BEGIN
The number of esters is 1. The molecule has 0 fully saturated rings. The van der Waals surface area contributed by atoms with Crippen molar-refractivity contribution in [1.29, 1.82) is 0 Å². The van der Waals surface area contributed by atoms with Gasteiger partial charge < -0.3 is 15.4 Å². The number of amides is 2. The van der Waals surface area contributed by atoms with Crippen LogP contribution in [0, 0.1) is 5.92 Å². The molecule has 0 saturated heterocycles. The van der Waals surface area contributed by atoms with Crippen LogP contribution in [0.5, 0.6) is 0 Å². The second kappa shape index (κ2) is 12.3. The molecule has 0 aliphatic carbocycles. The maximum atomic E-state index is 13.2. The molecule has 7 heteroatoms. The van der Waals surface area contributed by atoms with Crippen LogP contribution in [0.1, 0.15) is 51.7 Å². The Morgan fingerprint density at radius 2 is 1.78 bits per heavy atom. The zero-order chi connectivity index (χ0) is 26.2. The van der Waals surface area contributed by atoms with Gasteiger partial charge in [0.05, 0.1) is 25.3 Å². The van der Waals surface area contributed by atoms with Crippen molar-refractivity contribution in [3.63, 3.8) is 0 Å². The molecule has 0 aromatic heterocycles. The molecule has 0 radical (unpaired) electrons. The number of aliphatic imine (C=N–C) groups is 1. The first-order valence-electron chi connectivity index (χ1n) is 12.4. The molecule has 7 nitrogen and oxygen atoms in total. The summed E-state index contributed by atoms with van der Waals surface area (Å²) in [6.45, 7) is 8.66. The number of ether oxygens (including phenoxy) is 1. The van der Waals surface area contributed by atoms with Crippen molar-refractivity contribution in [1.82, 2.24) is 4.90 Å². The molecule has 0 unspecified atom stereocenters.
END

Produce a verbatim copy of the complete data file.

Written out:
The number of esters is 1. The molecule has 0 fully saturated rings. The van der Waals surface area contributed by atoms with Crippen molar-refractivity contribution in [1.29, 1.82) is 0 Å². The van der Waals surface area contributed by atoms with Gasteiger partial charge < -0.3 is 15.4 Å². The number of amides is 2. The van der Waals surface area contributed by atoms with Crippen LogP contribution in [0, 0.1) is 5.92 Å². The molecule has 0 saturated heterocycles. The van der Waals surface area contributed by atoms with Crippen LogP contribution in [0.5, 0.6) is 0 Å². The second kappa shape index (κ2) is 12.3. The molecule has 0 aliphatic carbocycles. The maximum atomic E-state index is 13.2. The molecule has 7 heteroatoms. The van der Waals surface area contributed by atoms with Crippen LogP contribution in [0.1, 0.15) is 51.7 Å². The Morgan fingerprint density at radius 2 is 1.78 bits per heavy atom. The zero-order chi connectivity index (χ0) is 26.2. The van der Waals surface area contributed by atoms with Gasteiger partial charge in [0.05, 0.1) is 25.3 Å². The van der Waals surface area contributed by atoms with Crippen molar-refractivity contribution in [3.63, 3.8) is 0 Å². The molecule has 0 aromatic heterocycles. The molecule has 0 radical (unpaired) electrons. The number of aliphatic imine (C=N–C) groups is 1. The first-order valence-electron chi connectivity index (χ1n) is 12.4. The molecule has 7 nitrogen and oxygen atoms in total. The summed E-state index contributed by atoms with van der Waals surface area (Å²) in [6.45, 7) is 8.66. The number of ether oxygens (including phenoxy) is 1. The van der Waals surface area contributed by atoms with Crippen molar-refractivity contribution in [1.82, 2.24) is 4.90 Å². The molecule has 0 unspecified atom stereocenters.